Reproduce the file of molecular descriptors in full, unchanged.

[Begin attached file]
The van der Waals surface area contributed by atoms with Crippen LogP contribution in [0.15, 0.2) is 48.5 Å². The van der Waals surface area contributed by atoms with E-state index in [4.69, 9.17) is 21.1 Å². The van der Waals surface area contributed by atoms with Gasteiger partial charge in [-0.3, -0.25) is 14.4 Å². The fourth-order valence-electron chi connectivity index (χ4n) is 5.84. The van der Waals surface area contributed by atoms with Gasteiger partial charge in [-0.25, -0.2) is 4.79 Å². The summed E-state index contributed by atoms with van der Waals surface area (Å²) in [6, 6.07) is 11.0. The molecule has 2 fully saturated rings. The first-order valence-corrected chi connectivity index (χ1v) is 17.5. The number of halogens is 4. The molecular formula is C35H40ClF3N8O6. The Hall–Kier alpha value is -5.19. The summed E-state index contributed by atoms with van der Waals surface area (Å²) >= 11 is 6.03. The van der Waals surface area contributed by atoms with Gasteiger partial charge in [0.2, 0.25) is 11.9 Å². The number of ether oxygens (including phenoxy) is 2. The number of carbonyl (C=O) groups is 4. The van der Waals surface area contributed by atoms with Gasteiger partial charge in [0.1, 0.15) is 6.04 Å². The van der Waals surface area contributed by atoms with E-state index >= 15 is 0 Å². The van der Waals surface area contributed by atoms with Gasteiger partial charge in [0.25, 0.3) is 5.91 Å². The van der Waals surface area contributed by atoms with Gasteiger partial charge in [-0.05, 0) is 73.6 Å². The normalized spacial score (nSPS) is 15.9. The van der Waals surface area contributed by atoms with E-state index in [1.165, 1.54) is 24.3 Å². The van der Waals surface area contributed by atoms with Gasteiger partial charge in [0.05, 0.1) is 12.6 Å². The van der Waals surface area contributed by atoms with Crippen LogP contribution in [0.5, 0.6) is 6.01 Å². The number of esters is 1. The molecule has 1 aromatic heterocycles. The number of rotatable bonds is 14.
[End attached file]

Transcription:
The van der Waals surface area contributed by atoms with Crippen LogP contribution in [0.15, 0.2) is 48.5 Å². The van der Waals surface area contributed by atoms with E-state index in [4.69, 9.17) is 21.1 Å². The van der Waals surface area contributed by atoms with Gasteiger partial charge in [-0.3, -0.25) is 14.4 Å². The fourth-order valence-electron chi connectivity index (χ4n) is 5.84. The van der Waals surface area contributed by atoms with Gasteiger partial charge in [-0.25, -0.2) is 4.79 Å². The summed E-state index contributed by atoms with van der Waals surface area (Å²) in [6, 6.07) is 11.0. The molecule has 2 fully saturated rings. The first-order valence-corrected chi connectivity index (χ1v) is 17.5. The number of halogens is 4. The molecular formula is C35H40ClF3N8O6. The Hall–Kier alpha value is -5.19. The summed E-state index contributed by atoms with van der Waals surface area (Å²) >= 11 is 6.03. The van der Waals surface area contributed by atoms with Gasteiger partial charge in [0.2, 0.25) is 11.9 Å². The number of ether oxygens (including phenoxy) is 2. The number of carbonyl (C=O) groups is 4. The van der Waals surface area contributed by atoms with Gasteiger partial charge in [0.1, 0.15) is 6.04 Å². The van der Waals surface area contributed by atoms with E-state index >= 15 is 0 Å². The van der Waals surface area contributed by atoms with Gasteiger partial charge in [0.25, 0.3) is 5.91 Å². The van der Waals surface area contributed by atoms with Gasteiger partial charge in [-0.05, 0) is 73.6 Å². The normalized spacial score (nSPS) is 15.9. The van der Waals surface area contributed by atoms with E-state index in [1.165, 1.54) is 24.3 Å². The van der Waals surface area contributed by atoms with Gasteiger partial charge in [0.05, 0.1) is 12.6 Å². The van der Waals surface area contributed by atoms with Crippen LogP contribution in [0.5, 0.6) is 6.01 Å². The number of esters is 1. The molecule has 1 aromatic heterocycles. The number of rotatable bonds is 14.